For Brendali Nunez and Mohamed Abouseria, the anniversary of Hurricane Maria, which struck Dominica and Puerto Rico one year ago today, resonates personally. As volunteers through the CUNY Service Corps, the College of Staten Island students helped rebuild homes destroyed by the storm—and doing so changed their lives.
“It changed everything,” Nunez said. “I feel so different. I can’t even explain it to my friends and family who weren’t with me in Puerto Rico.”
“It did change the way I think about things,” Abouseria said. “I don’t waste time as much. When I saw that I could be using my time to help people, I realized when I helped it meant a lot to people. It made me want to help people more, too.”
On Sept. 20, 2017, Hurricane Maria devastated Dominica and Puerto Rico. As many as 5,000 people died as a result of the storm and total losses from the storm reached almost $100 billion. Maria raged for 16 hours and virtually all of Puerto Rico’s three million residents were affected: electricity was cut off for weeks, even months, in some areas, and basic necessities soon ran out.
Abouseria and Nunez were among seven College of Staten Island students who helped rebuild homes heavily damaged by the storm. CUNY Service Corps paired them with organizations that implemented programs to help families rebuild their houses. In their cases, they were paired with NECHAMA and All Hands and Heart.
“I was totally excited to have our students participate,” said Cheryl Barzey who manages the College’s branch of CUNY Service Corps. “The students have been totally committed. When there is a need, they are available for the challenges.”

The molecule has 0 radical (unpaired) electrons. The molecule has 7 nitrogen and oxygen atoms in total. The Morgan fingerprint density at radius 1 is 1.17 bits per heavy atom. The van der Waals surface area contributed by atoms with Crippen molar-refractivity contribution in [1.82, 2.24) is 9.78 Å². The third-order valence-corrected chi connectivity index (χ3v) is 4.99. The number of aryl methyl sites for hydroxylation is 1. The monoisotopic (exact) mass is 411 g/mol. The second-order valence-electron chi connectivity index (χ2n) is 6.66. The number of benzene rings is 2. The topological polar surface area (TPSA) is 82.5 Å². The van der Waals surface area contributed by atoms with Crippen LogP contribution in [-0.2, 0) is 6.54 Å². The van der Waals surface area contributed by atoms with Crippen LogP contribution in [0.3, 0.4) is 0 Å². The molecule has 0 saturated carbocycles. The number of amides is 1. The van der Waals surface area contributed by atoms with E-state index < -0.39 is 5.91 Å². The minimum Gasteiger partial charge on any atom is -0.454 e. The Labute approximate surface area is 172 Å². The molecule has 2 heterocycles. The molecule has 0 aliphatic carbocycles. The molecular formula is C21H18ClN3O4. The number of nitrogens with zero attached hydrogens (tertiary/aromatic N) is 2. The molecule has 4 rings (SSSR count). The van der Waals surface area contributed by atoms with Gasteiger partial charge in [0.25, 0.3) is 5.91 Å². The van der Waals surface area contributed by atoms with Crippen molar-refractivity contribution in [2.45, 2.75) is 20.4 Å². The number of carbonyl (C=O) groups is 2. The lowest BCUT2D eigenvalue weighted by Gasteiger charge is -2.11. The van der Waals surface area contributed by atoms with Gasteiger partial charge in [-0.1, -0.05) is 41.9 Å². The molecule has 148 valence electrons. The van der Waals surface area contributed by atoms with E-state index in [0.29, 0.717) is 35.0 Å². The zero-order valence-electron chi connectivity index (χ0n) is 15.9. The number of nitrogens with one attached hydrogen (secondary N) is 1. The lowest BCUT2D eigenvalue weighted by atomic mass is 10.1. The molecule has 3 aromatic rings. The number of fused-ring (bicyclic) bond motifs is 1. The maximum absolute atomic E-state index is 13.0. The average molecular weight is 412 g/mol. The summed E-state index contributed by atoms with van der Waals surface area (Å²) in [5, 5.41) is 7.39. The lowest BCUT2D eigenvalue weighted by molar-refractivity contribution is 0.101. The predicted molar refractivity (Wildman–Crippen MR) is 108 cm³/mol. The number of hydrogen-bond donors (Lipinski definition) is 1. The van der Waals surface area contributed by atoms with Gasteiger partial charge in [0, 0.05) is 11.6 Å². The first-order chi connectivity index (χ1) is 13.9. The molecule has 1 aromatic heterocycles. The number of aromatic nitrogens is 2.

About 70 students graduate from the one-year program annually, Barzey said. The program emphasizes professional development and corps members participate in monthly workshops to improve their skills. Applications for the program are accepted in January.
The students are matched with organizations that aim to address a variety of issues. Typical assignments last twenty-four weeks over two semesters. Participants are required to work 10-12 hours per week (at a rate of $15.00 an hour).
The students who responded to Hurricane Maria rebuilding spent two weeks in Puerto Rico.
“We would wake up at 6:30 every day, eat breakfast, get ready, then put all the tools in the van,” Nunez recalled. “There were two types of homes—those with CGI (corrugated galvanized iron) roofs and those with concrete roofs. CGI is very hard to cut and it’s dangerous because it’s super sharp. So we had to be very careful.
“We would use power tools—construction workers. We felt bad-ass and it was awesome.”
Abouseria echoed her sentiments.
“We worked from 8 to 4,” he said. “It was hard work. And I would be very tired. But you’d see the homeowners smile, really appreciating what you did, and that made it worth it. It was definitely worth it.”
Although Nunez learned construction skills as part of the program, Abouseria’s previous construction experience allowed him to assume a leadership role. The experience also taught both Nunez and Abouseria a great deal about Puerto Rico’s history, they said.
But for both students, the experience was as spiritually rewarding and life-affirming as it was an opportunity to help people practically.
“I’m a Muslim and me going there was like a command from my religion,” Abouseria said. “In the Qu’ran it says, ‘If you save one life it’s like saving all of humanity.’ That made it very meaningful to me.”
Nunez said the experience had led her to rethink her life plans. Instead of going directly to a graduate program, she’s considering the Peace Corps.
“I feel like my spiritual self has evolved in some way and I want to continue on that road,” Nunez said. “I even applied to go back in January. I’m going back there for two weeks.”